August 17,2006

Grassley: CBO Shows Recent Tax Relief Doesn't Gut Revenue Base


To: Reporters and Editors
Re: Congressional Budget Office revenue projections
Da: Thursday, Aug. 17, 2006

Today the Congressional Budget Office released a report projecting that the revenue baseline
for FY 2006 to FY 2010 will average 18.3 percent of the Gross Domestic Product, at the post-World
War II historic average. That percentage is relatively unaffected by extending the alternative
minimum tax ("AMT") patch. This means that with the 2001-2003 bipartisan tax relief plans in full
effect, the revenue base has been sustained in terms of historic average. Sen. Chuck Grassley,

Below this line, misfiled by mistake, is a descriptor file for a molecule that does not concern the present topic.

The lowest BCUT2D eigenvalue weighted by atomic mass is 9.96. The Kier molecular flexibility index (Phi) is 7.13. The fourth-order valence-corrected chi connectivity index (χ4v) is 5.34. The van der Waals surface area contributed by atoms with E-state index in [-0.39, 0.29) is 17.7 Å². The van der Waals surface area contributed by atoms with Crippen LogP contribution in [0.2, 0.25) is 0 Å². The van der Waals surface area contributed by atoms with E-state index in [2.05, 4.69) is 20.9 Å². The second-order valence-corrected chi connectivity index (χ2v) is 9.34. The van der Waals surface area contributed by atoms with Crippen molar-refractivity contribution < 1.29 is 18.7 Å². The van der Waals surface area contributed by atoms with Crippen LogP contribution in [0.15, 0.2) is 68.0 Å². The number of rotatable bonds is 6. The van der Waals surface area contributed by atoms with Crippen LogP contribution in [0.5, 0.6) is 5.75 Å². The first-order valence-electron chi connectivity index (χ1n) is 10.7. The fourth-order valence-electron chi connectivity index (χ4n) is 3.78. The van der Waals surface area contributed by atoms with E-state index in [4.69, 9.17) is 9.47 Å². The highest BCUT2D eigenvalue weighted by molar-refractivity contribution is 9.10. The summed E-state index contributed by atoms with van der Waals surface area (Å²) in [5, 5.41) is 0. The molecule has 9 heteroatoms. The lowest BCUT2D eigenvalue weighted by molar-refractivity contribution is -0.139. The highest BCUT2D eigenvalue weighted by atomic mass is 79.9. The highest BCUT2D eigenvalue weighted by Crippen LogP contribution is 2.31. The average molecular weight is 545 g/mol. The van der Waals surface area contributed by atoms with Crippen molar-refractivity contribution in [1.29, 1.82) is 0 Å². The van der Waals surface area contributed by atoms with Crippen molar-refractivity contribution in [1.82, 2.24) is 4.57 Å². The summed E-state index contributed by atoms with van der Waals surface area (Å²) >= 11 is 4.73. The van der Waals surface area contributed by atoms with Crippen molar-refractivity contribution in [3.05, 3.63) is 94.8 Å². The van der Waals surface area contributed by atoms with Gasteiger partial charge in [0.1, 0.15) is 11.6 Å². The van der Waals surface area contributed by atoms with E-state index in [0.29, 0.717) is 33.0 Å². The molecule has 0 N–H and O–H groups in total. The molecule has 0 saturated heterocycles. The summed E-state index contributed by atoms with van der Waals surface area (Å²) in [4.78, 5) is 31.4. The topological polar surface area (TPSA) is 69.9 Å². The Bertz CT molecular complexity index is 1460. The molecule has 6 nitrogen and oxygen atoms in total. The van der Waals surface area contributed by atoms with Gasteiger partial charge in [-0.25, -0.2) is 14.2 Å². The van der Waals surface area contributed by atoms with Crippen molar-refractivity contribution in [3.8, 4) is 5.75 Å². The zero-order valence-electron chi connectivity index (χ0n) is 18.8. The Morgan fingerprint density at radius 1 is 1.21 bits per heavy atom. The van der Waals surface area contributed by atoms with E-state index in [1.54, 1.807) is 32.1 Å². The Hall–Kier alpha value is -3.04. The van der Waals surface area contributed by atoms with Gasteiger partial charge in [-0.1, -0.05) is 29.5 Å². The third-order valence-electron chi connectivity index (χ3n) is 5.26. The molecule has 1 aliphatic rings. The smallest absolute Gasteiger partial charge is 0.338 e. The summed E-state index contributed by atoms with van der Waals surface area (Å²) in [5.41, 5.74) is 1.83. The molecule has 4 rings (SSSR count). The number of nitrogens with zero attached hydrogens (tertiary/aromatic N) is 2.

chairman of the Committee on Finance, with jurisdiction over taxes, made the following comment
on today’s findings.

“It’s pretty obvious that the critics of tax relief will ignore this report because it refutes their
point. The critics like to say tax relief guts the revenue base and causes rising deficits. But the
report clearly doesn’t support that assertion. In fact, the report shows that positive revenue changes
to the baseline in the FY 2006 and FY 2007 budgets far exceeded the revenue loss from the
reconciled and non-reconciled tax relief approved in this Congress. Spending is the problem, not
tax relief.”